Eco Chic: Waterston’s Climate-Conscious Side

by Editorial

Actor and Refugees International Vice Chairman Sam Waterston on climate change and people displayed by natural disasters.
By Sam Waterston

Sam Waterston as Asst. D.A. Jack McCoy from LAW & ORDER is an advocate for Refugee International in real life. (NBC Photo: Virginia Sherwood)

If anyone wonders whether climate change is having an effect on ordinary people yet, they need only consider the following facts. While there were 26 million people internally displaced by conflict in 2008, a staggering 36 million people were forced to flee for their lives as a result of natural disasters (which have tripled in number over the past several decades). While longer-term impacts gradually work their way through the system, people – millions of us – are feeling the effects of climate change right now.

We aren’t ready. There remains reluctance in some quarters to accept, then to digest and then to act upon the findings of the broad consensus of scientists worldwide as to the root causes of these disasters. The world hasn’t prepared itself to respond to their force, nor to their numbers. It hasn’t done the work yet that could mitigate the effects of climate-related disasters on people and minimize displacement. What is already upon us, we’re not ready to face, not ready to respond, not ready to recognize the demands the victims make on our consciences and on our governments. And we are not ready to face the fact that doing nothing, or reacting weakly or slowly, will have bad consequences for the security and stability of the world, and specifically, for us.

The problem is complex. It isn’t always clear what is new about it and therefore attributable to climate change, and what is just a part of the age-old migration of peoples and shifts in weather. There were seven-year droughts in Biblical times. Desertification of North Africa got its start in Roman times. Agriculture and deforestation, hunting and urbanization and other human activities all played a part in changing the world long before the burning of fossil fuels overloaded the atmosphere with green house gases or burdened the sea with more carbon than it can healthily handle. What is new is the scale and the impact.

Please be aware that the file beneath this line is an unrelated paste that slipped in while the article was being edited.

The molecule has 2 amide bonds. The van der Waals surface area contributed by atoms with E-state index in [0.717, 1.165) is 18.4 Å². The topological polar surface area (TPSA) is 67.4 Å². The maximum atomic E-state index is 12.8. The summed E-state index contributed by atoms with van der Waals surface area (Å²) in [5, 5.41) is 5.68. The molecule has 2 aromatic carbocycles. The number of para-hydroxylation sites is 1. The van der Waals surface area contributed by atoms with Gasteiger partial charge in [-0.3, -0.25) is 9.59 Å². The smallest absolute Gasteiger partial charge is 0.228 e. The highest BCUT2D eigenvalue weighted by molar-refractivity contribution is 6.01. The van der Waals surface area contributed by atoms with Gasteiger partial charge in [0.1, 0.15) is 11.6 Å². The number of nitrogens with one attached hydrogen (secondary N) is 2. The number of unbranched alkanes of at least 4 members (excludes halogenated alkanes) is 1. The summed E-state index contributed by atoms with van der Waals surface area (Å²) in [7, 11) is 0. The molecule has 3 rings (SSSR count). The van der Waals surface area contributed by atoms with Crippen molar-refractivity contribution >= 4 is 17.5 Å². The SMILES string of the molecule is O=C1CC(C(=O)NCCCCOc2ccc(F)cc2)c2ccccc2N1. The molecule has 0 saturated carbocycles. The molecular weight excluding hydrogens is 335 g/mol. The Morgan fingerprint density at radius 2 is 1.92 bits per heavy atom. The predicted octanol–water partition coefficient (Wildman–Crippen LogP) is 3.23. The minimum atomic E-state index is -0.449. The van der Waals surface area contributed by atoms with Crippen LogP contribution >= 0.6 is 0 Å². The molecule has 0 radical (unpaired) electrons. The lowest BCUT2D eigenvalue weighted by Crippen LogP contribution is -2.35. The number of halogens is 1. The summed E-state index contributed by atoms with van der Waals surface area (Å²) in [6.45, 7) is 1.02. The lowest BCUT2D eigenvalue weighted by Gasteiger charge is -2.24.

Recognizing that the complexity of the problem couldn’t excuse not coming to grips with it, organizations like Refugees International acted. In 2009, just before his death, RI’s then- president Ken Bacon understood the threat to world stability that 36 million homeless, vulnerable and desperate people would represent – not to speak of the moral demand they should place on our consciences. So he gave a founding gift to RI’s climate displacement program, now named for him and his wife, Darcy. In little over a year of existence, it has already done important work – making detailed recommendations to policy- makers based on field trips to Pakistan last year and to Colombia earlier this year after both countries were devastated by floods.

Globally-conscious organizations like Refugees International deliver direct intelligence to the people in government and at the UN who are best placed to act. RI provides eyewitness reports, always combined with specific recommendations for action, which can bring quick, thoughtful assistance to those in need.

Sam Waterston is an Academy Award- nominated actor, producer and director. He serves on the board of Refugees International and will be the master of ceremonies at its 32nd anniversary dinner on Thursday, May 5. For more information, visit www.refugeesinternational. org/anniversary-dinner.

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